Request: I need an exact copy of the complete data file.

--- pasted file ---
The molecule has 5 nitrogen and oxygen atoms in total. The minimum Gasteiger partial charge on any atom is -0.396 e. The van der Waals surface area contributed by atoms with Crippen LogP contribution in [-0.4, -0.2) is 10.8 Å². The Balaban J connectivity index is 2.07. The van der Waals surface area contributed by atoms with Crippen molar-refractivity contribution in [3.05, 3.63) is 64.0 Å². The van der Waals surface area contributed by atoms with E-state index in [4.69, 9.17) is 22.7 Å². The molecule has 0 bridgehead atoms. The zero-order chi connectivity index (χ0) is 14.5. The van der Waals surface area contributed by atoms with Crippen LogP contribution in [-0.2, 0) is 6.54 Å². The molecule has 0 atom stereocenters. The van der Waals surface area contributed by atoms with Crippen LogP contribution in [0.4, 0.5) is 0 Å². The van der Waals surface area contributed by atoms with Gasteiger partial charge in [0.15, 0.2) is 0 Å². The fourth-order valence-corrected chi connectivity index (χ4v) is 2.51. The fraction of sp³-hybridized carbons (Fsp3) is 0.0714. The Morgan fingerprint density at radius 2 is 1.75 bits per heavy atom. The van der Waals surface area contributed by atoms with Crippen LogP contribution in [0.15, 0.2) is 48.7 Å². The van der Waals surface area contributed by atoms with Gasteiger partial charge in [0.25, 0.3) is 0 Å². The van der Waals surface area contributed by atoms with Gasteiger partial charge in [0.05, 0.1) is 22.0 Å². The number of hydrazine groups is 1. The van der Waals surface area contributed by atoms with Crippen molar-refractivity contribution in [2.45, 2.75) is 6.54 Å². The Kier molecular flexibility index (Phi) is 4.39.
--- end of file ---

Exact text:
The molecule has 5 nitrogen and oxygen atoms in total. The minimum Gasteiger partial charge on any atom is -0.396 e. The van der Waals surface area contributed by atoms with Crippen LogP contribution in [-0.4, -0.2) is 10.8 Å². The Balaban J connectivity index is 2.07. The van der Waals surface area contributed by atoms with Crippen molar-refractivity contribution in [3.05, 3.63) is 64.0 Å². The van der Waals surface area contributed by atoms with E-state index in [4.69, 9.17) is 22.7 Å². The molecule has 0 bridgehead atoms. The zero-order chi connectivity index (χ0) is 14.5. The van der Waals surface area contributed by atoms with Crippen LogP contribution in [-0.2, 0) is 6.54 Å². The molecule has 0 atom stereocenters. The van der Waals surface area contributed by atoms with Crippen LogP contribution in [0.4, 0.5) is 0 Å². The van der Waals surface area contributed by atoms with Gasteiger partial charge in [0.15, 0.2) is 0 Å². The fourth-order valence-corrected chi connectivity index (χ4v) is 2.51. The fraction of sp³-hybridized carbons (Fsp3) is 0.0714. The Morgan fingerprint density at radius 2 is 1.75 bits per heavy atom. The van der Waals surface area contributed by atoms with Crippen LogP contribution in [0.15, 0.2) is 48.7 Å². The van der Waals surface area contributed by atoms with Gasteiger partial charge in [0.25, 0.3) is 0 Å². The van der Waals surface area contributed by atoms with Gasteiger partial charge in [0.05, 0.1) is 22.0 Å². The number of hydrazine groups is 1. The van der Waals surface area contributed by atoms with Crippen molar-refractivity contribution in [2.45, 2.75) is 6.54 Å². The Kier molecular flexibility index (Phi) is 4.39.